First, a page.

Southern Town Fears Solar Farm will Suck Up their Sun
The town council of Woodland, North Carolina has voted for a moratorium on solar farms after outright rejecting a solar farm proposed by the Strata Solar Company.
Before the vote was taken at the town meeting, various residents expressed some pretty wild ideas about the mysterious “powers” of solar.
A husband and wife, Jane and Bobby Mann, were the most irrational.
Jane Mann, a retired science teacher, expressed a fear that vegetation near the solar farm would die because it would be unable to photosynthesize.
She threw in for good measure that “no-one could convince” her that solar panels don’t cause cancer.
Bobby Mann said that solar farms were able to somehow “suck up all the energy from the sun” so that businesses would stay away.
Once you know something about the state, and the town in particular, there is an underlying rationale to the fears expressed.
North Carolina has had very pronounced solar growth – most of it in a recent uptick since just 2011. It is now one of only four states to have installed over 1 GW of solar.
So North Carolina is not a hayseed hick state where nobody gets it, as it has been portrayed based on the admittedly highly quotable comments of Woodland locals. But this state has undergone very rapid change in just the last three or four years.
On top of that, the town of Woodland, like so many rural towns, is losing its young, and businesses don’t flock to towns that are hemorrhaging their working age population. The lack of jobs and the lure of the city means that it is gradually becoming a ghost town.
And the solar operations & maintenance work that could keep young people employed may not be apparent to residents in towns like these. They have seen only disappearing industries, not new industries coming in to take their place.
Woodland already has solar plants on three sides of the substation.
The town’s position next to a substation is key. Solar developers were naturally drawn to the substation; the closer you are, the less transmission you need to build (or permit).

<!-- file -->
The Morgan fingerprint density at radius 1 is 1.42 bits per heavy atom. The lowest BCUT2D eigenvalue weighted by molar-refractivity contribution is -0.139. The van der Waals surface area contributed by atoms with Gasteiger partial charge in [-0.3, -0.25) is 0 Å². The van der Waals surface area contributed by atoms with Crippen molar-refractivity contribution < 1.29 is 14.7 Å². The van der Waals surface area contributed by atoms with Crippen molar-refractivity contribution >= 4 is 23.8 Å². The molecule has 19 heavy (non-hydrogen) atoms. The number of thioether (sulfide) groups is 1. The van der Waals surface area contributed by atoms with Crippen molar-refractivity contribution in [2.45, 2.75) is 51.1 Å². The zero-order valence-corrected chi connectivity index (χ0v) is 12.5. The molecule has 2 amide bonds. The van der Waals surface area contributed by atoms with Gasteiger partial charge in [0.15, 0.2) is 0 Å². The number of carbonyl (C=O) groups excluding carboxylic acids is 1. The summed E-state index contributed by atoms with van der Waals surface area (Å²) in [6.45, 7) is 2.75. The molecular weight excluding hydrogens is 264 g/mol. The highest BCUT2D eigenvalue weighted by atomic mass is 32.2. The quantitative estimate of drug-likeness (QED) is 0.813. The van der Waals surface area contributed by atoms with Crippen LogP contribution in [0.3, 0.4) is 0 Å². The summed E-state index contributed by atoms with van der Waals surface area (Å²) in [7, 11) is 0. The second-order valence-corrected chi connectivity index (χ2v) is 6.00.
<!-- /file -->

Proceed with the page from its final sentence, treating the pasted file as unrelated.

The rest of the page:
The additional solar project would have completely surrounded it, making the town feel like it’s at the center of one gigantic solar project.
Another town might have capitalized on this unique situation, maybe even advertised itself as the town in the middle of a solar project – in a state experiencing boom times for solar.
Overall, the state’s residents are benefitting from the solar boom. It has brought $1.8 billion in revenue and more than 5,000 jobs. But residents in this particular town were feeling only that their young people were leaving and maybe were slow to see the upside.
Strata Solar Company tried to explain that solar has no mysterious powers. Three representatives from the firm spoke at the meeting, to no avail.
Beth Trahos said that solar farms do not reduce property prices nearby. Brent Niemann explained that the only sunlight that solar panels use is restricted to what hits them directly. That they don’t somehow draw additional sunlight to them, or make it less available for plants nearby.
But the townsfolk were adamant. In a three-to-one decision, the solar farm was voted down.
Image Credit: Grant Wood via Public Domain